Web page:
To Rack Mount or Not

Most of all my gear is rack mounted ( either factory mounts or hand made )and while I like the look of the black monster I've been wondering If I might squeeze a little more sound out by using a Bags or Salamander(increasing the WAF) type rack and using points and weights on the equipment
Installing a performance-oriented racking system with performance-oriented points, cones, or spikes can make a rather substantial improvement.

Depending obviously on the quality of equipment, tweaks, and room acoustics/flooring system.

But I would suggest you consider adding a few other name-brands to your list of potentials. As the names you mention above typically are not given serious consideration when it comes to sonic performance.

Stehno is right. You can get better performance from a well executed stand than you can from loading all that stuff onto the 'springboard' that passes for a rack in most cases.

Isolation, and dampening are much more easily accomplished on the better stands like you mentioned.
Nrchy mentions isolation and dampening, which obviously is not the vibration handling methodology TimUnder is talking about.

Isolation and dampening is but one methodology of dealing with air-borne vibrations and resonance and in my opinion does not work.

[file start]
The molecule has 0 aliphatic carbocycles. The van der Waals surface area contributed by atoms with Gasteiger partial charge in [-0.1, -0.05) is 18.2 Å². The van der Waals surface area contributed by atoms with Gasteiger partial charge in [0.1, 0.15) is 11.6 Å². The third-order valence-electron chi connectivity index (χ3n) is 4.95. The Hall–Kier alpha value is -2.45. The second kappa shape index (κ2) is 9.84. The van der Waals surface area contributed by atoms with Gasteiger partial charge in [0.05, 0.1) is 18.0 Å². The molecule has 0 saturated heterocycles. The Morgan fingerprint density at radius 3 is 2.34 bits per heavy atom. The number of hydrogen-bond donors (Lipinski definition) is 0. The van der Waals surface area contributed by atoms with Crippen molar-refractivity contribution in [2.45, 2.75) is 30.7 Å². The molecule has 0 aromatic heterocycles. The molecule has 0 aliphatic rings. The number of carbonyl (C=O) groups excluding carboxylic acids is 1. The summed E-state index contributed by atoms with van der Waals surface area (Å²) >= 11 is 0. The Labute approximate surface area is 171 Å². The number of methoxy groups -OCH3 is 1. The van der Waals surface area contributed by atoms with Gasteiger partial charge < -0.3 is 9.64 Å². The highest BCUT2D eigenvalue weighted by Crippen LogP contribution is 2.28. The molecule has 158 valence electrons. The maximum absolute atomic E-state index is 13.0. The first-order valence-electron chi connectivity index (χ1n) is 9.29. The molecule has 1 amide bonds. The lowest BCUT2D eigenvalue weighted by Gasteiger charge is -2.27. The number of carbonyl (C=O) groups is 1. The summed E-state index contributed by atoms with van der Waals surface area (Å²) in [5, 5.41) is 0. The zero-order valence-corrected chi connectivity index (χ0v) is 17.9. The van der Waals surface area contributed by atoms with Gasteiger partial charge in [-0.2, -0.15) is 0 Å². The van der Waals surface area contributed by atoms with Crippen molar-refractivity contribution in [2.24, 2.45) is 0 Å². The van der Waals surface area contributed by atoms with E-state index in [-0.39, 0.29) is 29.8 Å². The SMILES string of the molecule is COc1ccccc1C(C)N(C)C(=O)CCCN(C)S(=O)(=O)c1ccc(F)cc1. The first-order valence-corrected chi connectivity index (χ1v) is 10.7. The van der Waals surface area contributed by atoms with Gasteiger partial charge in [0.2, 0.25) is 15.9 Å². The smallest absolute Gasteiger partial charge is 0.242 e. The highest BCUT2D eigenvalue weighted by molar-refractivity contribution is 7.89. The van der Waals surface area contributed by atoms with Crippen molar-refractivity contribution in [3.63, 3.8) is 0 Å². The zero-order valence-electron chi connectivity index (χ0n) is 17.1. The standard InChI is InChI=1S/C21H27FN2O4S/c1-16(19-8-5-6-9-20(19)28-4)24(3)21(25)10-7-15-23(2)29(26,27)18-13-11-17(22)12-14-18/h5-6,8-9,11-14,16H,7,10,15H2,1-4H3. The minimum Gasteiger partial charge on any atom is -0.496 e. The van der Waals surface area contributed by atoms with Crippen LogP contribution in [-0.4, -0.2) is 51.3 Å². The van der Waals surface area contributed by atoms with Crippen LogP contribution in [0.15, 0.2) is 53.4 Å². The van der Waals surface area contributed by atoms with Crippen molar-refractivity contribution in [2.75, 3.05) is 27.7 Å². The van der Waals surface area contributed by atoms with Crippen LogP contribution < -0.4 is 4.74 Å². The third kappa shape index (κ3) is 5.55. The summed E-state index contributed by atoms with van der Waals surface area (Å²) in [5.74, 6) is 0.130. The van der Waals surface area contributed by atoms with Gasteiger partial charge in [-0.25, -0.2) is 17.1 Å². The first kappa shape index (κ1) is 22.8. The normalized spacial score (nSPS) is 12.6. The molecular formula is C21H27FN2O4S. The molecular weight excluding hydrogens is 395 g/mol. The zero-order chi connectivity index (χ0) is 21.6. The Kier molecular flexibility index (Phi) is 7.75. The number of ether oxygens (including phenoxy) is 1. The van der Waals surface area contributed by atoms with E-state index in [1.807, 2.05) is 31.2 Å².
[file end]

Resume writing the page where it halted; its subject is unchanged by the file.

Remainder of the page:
The other more modern vibration handling methodology is the 'mechanical transfer to ground of air-borne vibrations and resonance.'

The isolation and dampening method, though might seem logical, is simply an impossible task. You can alter a system's sonics by executing this method, but rarely is it for the better.

The mechanical transfer to ground methodology, when done right, will transfer the air-borne vibrations and resonance away from the components and away from the racking system, via a one-way street (such as Star Sound's Audio Points) sending the vibrations to the sub-flooring system and/or ground.

According to one white paper, vibration is seeking to be grounded much like electricity. And properly isolating and/or dampening vibrations is impossible to acheive as this methodology actually traps those resonating frequencies inside the component and rack and thus causing havoc on the sonics primarily in the micro-dynamics and a bit in the macro-dynamics. Traps them kinda' like standstill freeway traffic in Los Angeles on a Friday afternoon.

The mechanical transfer to ground is a one-way street that provides a quick and efficient exit path to keep the adverse affects to a minimum rather than allow them to accumulate.

The best analogy I can think of is sitting in your car at a traffic light and somebody 4 cars aways is blasting his subwoofer. The other car is sitting on radial tires and so are yours. One would think that the radial tires and distance between cars would be an excellent isolator and dampener. Yet, you can still feel the bass in your chest and you can see your rearview mirror vibrate to the beat. has several papers that goes into much detail and they also have an excellent reputation as being the best performance-oriented rack and point mfg'er.